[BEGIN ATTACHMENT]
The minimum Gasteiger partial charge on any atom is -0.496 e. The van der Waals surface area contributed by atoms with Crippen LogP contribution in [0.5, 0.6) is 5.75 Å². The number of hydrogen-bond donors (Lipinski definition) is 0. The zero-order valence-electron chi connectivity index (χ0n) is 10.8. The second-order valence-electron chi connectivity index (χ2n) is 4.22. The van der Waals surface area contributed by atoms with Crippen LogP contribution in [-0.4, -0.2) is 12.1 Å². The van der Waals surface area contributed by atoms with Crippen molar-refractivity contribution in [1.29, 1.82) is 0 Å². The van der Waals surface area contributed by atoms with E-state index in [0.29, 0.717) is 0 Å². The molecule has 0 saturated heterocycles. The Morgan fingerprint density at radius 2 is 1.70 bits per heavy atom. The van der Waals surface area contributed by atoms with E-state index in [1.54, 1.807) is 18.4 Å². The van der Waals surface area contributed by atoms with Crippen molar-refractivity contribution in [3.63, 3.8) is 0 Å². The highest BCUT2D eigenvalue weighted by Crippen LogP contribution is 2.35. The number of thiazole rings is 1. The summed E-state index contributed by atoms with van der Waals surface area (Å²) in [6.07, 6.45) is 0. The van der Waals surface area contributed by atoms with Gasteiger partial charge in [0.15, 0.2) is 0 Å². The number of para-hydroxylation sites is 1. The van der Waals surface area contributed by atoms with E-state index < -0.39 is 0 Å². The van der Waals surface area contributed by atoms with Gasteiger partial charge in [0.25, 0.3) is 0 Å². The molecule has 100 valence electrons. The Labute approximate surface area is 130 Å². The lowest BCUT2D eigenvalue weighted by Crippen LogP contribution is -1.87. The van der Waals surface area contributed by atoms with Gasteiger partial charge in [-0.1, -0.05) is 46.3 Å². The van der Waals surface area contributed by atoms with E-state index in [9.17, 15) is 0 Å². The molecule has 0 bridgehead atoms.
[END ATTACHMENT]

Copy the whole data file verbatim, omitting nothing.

The minimum Gasteiger partial charge on any atom is -0.496 e. The van der Waals surface area contributed by atoms with Crippen LogP contribution in [0.5, 0.6) is 5.75 Å². The number of hydrogen-bond donors (Lipinski definition) is 0. The zero-order valence-electron chi connectivity index (χ0n) is 10.8. The second-order valence-electron chi connectivity index (χ2n) is 4.22. The van der Waals surface area contributed by atoms with Crippen LogP contribution in [-0.4, -0.2) is 12.1 Å². The van der Waals surface area contributed by atoms with Crippen molar-refractivity contribution in [1.29, 1.82) is 0 Å². The van der Waals surface area contributed by atoms with E-state index in [0.29, 0.717) is 0 Å². The molecule has 0 saturated heterocycles. The Morgan fingerprint density at radius 2 is 1.70 bits per heavy atom. The van der Waals surface area contributed by atoms with E-state index in [1.54, 1.807) is 18.4 Å². The van der Waals surface area contributed by atoms with Crippen molar-refractivity contribution in [3.63, 3.8) is 0 Å². The highest BCUT2D eigenvalue weighted by Crippen LogP contribution is 2.35. The number of thiazole rings is 1. The summed E-state index contributed by atoms with van der Waals surface area (Å²) in [6.07, 6.45) is 0. The van der Waals surface area contributed by atoms with Gasteiger partial charge in [0.15, 0.2) is 0 Å². The number of para-hydroxylation sites is 1. The van der Waals surface area contributed by atoms with E-state index < -0.39 is 0 Å². The van der Waals surface area contributed by atoms with Gasteiger partial charge in [0.25, 0.3) is 0 Å². The molecule has 100 valence electrons. The Labute approximate surface area is 130 Å². The lowest BCUT2D eigenvalue weighted by Crippen LogP contribution is -1.87. The van der Waals surface area contributed by atoms with Gasteiger partial charge in [-0.1, -0.05) is 46.3 Å². The van der Waals surface area contributed by atoms with E-state index in [9.17, 15) is 0 Å². The molecule has 0 bridgehead atoms.